December 12, 2017
4 min read
Update From the 2017 GP-write Meeting
Scientists from around the world gathered for the Human Genome Project to discuss with outstanding challenges.
It’s been almost 15 years since The Human Genome Project, the largest biological research project in history, achieved its objective to sequence and annotate the full human genome. Since its completion, the Human Genome Project (a.k.a. HGP-read, referencing the objective to “read” the genome) laid the foundation for many major advances, including global population genome sequencing research and genome-wide association studies. However, one natural extension of HGP-read has remained prohibitively expensive: whole genome engineering.
On May 9, scientists from around the world who work at the cutting edge of biotechnology descended on New York City to grapple with this outstanding challenge. The name of their endeavor is Genome Project-write (GP-write for short, mirroring HGP-read), and it’s spearheaded by some of the pre-eminent individuals in the field, including Jef Boeke, George Church, Andrew Hessel, and Nancy J. Kelley. The goal of GP-write is to lower barriers to whole genome engineering and research, especially in the context of living organisms.
GP-write describes their task as a “grand challenge” and rightly so: being able to engineer biologically functional genomes of plants and animals would represent the achievement of deep understanding into the fundamental building blocks of life. Byproducts of such understanding include advancing medical practice and evolutionary theory. For instance, evolutionary links between existing species and their common ancestors, which may have previously been understood only phenotypically, could be explained in terms of mutations.
The prospect of such thorough knowledge of life’s basic organization is tantalizing. Moreover, the advances in gene editing technology over the last decade suggest that the field may continue to progress at an amazing pace. That said, GP-write’s objective is ambitious, so scientists and the public alike should be realistic about the obstacles on the path to its goals.
Last year, Twist Bioscience CEO, Emily Leproust, attended GP-write’s meeting and delivered a presentation highlighting three of the major obstacles facing the project: the current length limits on synthesized DNA, lack of control over DNA methylation, and an incomplete understanding of chromosome formation. Despite the fast pace of technological progress, these three obstacles are still daunting challenges facing the field today.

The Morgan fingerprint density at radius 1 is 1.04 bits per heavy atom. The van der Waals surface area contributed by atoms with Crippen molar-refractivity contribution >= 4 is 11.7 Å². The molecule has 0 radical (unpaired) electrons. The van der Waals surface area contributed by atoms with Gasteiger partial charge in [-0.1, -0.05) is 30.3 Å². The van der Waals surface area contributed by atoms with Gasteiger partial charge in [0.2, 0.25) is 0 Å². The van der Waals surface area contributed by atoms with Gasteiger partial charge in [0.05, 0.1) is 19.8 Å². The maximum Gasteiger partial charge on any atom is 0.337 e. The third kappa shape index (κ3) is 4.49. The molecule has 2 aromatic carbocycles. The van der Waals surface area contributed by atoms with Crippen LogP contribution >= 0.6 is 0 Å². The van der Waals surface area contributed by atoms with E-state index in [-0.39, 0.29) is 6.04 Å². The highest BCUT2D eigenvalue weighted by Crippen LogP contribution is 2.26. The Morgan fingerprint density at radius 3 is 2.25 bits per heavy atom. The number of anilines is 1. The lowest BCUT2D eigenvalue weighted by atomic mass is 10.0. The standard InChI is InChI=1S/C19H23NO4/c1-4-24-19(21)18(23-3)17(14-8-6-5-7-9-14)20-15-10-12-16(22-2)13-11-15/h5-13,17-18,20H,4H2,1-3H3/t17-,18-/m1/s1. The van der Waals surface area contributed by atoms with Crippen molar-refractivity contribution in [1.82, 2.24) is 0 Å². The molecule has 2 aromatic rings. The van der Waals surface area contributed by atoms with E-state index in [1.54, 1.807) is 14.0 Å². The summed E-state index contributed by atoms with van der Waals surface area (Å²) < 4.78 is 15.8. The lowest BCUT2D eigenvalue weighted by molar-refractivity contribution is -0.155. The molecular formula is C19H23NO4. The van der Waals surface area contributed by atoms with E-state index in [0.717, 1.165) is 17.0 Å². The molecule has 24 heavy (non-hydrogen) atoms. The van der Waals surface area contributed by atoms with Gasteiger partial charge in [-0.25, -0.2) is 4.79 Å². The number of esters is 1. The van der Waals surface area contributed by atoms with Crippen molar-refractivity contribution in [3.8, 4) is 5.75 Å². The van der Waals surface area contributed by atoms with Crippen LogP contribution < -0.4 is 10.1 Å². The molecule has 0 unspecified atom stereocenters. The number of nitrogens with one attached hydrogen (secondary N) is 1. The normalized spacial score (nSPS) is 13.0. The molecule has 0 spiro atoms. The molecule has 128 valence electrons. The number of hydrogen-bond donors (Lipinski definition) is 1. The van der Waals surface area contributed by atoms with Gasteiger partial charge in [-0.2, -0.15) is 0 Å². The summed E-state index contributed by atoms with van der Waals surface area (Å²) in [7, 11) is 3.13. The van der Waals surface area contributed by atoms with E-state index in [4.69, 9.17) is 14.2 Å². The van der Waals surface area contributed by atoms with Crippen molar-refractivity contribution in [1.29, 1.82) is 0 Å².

Twist Bioscience synthesizes industry leading volumes of DNA, accelerating gene editing and biotechnology research in a wide range of highly active fields. When it comes to whole genome engineering, it’s not the volume of DNA that matters so much as the length of the sequences. With its new, state-of-the-art manufacturing equipment, Twist Bioscience is synthesizing sequences up to 3,200 base pairs long and expect to continue to increase the length that can be synthesized on our platform.
The human genome is more than 3 billion base pairs long, and other plant and animal genomes are around the same order of magnitude in length. GP-write aims to synthesize multiple complete human genomes, and moreover, reduce the cost of engineering genomes up to 100 billion base pairs long 1,000-fold within 10 years. Achieving such feats will revolutionize biological science and medicine, but first require a revolution in our DNA synthesizing technology.
The second obstacle highlighted by Emily Leproust is the gap between knowing that DNA methylation plays a crucial epigenetic role and being able to control DNA methylation and gene transcription in a naturalistic way. Scientists understand that methylation is an epigenetic mechanism in living organisms, meaning that it is one of the ways that gene expression is controlled. Methylation can activate or suppress transcription at DNA sites depending on where it occurs.
However, controlling methylation with precision enough to target individual genes is still beyond the scope of genetic engineering. One of GP-write’s primary goals is to study how synthesized genomes underlie the molecular and cellular activity in living organisms. But without a better understanding of the epigenetic mechanisms that control gene transcription, stringing genes together isn’t enough to produce a living organism. Deep in the nuclei of living cells, a frenzy of epigenetic activity continually activates and quiesces genes in order to produce the right proteins at the right moment and for the specific role that cell plays in the organism.
According to Emily Leproust, the third major obstacle facing whole genome engineering is the lack of understanding how DNA wraps around histones. Histones are responsible for densely packing DNA into chromosomes, and by the same token, control when DNA is unravelled to enable gene transcription. As with DNA methylation, scientists understand that histone wrapping is crucial to the timing and context of transcription, but they don’t yet understand how to control the process efficiently.
GP-write’s goals are lofty. Nevertheless, ambition and curiosity drive creativity and technological progress, as made clear by past accomplishments in similarly grand challenges. Emily Leproust’s analysis of the main obstacles facing GP-write clearly enumerates specific tasks where the synthetic biology community can focus its efforts in order to achieve the greatest progress.
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